Your browser does not support javascript:   Search for gard hereSearch for news-and-events here.

Diseases

Genetic and Rare Diseases Information Center (GARD)

Glucose transporter type 1 deficiency syndrome


Other Names for this Disease
  • GLUT1 deficiency syndrome
  • Encephalopathy due to GLUT1 deficiency
  • Glucose transport defect, blood-brain barrier
  • De Vivo disease
  • GLUT-1 deficiency syndrome
See Disclaimer regarding information on this site. Some links on this page may take you to organizations outside of the National Institutes of Health.

Tests & Diagnosis

Newline Maker

How is glucose transporter type 1 deficiency syndrome diagnosed?

A diagnosis of glucose transporter type 1 deficiency syndrome (GLUT1 deficiency syndrome) is often suspected based on the presence of characteristic signs and symptoms. Additional testing can then be ordered to confirm the diagnosis. This may include a lumbar puncture, specialized blood tests to measure the blood concentration of glucose and genetic testing.[1][2]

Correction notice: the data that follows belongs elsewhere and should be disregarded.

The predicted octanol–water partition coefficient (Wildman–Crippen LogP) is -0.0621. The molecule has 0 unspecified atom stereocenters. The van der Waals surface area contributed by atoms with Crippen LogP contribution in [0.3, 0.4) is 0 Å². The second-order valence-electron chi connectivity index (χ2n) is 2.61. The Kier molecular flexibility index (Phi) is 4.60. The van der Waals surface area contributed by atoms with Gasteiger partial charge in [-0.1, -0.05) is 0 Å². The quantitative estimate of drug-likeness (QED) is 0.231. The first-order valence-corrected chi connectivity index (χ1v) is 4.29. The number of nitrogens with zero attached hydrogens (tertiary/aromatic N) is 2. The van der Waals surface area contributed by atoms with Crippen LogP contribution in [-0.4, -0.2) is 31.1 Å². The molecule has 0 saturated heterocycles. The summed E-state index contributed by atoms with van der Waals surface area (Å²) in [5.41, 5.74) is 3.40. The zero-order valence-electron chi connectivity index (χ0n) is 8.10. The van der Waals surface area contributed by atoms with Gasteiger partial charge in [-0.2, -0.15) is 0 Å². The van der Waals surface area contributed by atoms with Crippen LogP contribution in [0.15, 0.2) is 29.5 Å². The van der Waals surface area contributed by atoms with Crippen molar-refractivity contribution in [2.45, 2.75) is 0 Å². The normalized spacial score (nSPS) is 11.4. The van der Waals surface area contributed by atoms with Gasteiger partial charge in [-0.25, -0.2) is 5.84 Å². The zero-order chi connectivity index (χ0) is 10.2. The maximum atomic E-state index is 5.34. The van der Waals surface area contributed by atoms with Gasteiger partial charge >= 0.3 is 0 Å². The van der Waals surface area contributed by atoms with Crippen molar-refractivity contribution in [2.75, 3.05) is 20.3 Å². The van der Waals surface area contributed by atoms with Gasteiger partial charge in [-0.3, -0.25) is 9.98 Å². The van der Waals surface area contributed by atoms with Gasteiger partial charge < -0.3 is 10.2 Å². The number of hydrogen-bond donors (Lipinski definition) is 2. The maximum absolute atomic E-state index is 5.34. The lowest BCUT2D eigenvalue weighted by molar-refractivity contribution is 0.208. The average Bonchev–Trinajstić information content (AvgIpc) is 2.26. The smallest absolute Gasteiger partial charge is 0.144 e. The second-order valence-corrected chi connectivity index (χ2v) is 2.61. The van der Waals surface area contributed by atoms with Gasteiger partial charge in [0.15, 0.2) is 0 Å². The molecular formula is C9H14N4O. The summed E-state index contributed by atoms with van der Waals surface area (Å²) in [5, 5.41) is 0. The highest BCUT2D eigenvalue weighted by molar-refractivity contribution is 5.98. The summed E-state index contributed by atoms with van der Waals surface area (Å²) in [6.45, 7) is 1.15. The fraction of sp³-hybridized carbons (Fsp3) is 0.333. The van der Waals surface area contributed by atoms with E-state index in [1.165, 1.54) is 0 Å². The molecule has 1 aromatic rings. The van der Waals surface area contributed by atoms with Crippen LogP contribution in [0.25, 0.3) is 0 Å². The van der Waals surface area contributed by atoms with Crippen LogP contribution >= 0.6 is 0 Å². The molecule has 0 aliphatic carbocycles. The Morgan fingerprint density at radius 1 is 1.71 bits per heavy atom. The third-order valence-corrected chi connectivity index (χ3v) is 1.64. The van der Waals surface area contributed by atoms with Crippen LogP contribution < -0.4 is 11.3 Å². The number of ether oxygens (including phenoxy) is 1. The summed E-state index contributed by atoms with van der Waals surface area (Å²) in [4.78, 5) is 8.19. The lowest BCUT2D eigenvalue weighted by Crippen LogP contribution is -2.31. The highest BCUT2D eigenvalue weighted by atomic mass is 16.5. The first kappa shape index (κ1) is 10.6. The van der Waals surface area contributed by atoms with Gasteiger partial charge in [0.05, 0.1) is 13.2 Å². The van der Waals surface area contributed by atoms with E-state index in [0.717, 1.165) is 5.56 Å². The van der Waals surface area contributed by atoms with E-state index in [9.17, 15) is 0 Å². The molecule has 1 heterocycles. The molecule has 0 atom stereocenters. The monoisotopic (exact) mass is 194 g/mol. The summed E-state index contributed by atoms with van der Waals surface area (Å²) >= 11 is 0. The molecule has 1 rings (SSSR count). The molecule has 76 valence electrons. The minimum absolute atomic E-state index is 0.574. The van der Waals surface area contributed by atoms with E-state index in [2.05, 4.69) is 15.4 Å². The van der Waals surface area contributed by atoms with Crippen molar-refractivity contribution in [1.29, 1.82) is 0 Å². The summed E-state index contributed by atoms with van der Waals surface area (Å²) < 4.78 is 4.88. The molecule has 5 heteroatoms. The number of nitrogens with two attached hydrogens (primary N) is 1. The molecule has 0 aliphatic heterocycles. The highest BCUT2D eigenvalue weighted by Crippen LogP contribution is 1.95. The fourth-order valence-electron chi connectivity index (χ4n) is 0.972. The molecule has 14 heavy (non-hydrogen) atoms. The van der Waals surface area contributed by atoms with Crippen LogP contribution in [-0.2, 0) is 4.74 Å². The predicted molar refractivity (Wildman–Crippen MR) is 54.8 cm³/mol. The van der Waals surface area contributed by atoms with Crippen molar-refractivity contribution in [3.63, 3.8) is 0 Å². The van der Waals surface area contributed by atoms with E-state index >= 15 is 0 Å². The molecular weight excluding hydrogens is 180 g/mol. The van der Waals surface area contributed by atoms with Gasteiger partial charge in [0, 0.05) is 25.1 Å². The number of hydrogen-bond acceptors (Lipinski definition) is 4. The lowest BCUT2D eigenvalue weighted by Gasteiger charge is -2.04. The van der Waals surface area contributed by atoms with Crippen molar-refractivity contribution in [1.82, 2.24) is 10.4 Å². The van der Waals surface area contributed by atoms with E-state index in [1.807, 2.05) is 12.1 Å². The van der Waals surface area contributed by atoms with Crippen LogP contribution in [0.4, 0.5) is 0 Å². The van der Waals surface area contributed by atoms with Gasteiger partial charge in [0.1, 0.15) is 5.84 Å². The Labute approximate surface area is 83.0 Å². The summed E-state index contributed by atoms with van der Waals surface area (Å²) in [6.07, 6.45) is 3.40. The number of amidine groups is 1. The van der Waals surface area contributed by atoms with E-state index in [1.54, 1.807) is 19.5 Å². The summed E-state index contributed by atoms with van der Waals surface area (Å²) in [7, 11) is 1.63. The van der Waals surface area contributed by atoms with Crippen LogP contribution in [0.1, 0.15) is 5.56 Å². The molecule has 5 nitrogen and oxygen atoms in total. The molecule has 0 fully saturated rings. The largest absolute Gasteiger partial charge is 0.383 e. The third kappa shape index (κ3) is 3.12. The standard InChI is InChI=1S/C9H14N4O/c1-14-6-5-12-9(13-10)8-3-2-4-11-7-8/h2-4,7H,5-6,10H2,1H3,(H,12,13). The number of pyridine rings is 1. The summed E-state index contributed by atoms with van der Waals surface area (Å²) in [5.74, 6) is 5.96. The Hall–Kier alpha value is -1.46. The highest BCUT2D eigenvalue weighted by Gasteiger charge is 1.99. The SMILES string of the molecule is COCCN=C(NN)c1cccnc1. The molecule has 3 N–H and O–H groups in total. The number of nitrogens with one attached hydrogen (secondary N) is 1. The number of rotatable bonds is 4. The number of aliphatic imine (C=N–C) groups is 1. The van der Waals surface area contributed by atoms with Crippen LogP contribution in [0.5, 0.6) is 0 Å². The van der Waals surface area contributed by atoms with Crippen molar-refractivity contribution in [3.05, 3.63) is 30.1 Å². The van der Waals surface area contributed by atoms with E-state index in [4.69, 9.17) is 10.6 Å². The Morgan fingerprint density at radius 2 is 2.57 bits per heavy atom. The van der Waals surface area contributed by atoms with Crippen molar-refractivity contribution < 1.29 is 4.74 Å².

Last updated: 12/8/2015

References
  1. Dong Wang, MD, Juan M Pascual, MD, PhD, and Darryl De Vivo, MD. Glucose Transporter Type 1 Deficiency Syndrome. GeneReviews. January 2015; http://www.ncbi.nlm.nih.gov/books/NBK1430/#glut1.Clinical_Description.
  2. Glucose Transporter Type 1 Deficiency Syndrome. NORD. 2014; https://rarediseases.org/rare-diseases/glucose-transporter-type-1-deficiency-syndrome/.


Testing

  • The Genetic Testing Registry (GTR) provides information about the genetic tests for this condition. The intended audience for the GTR is health care providers and researchers. Patients and consumers with specific questions about a genetic test should contact a health care provider or a genetics professional.
Other Names for this Disease
  • GLUT1 deficiency syndrome
  • Encephalopathy due to GLUT1 deficiency
  • Glucose transport defect, blood-brain barrier
  • De Vivo disease
  • GLUT-1 deficiency syndrome
See Disclaimer regarding information on this site. Some links on this page may take you to organizations outside of the National Institutes of Health.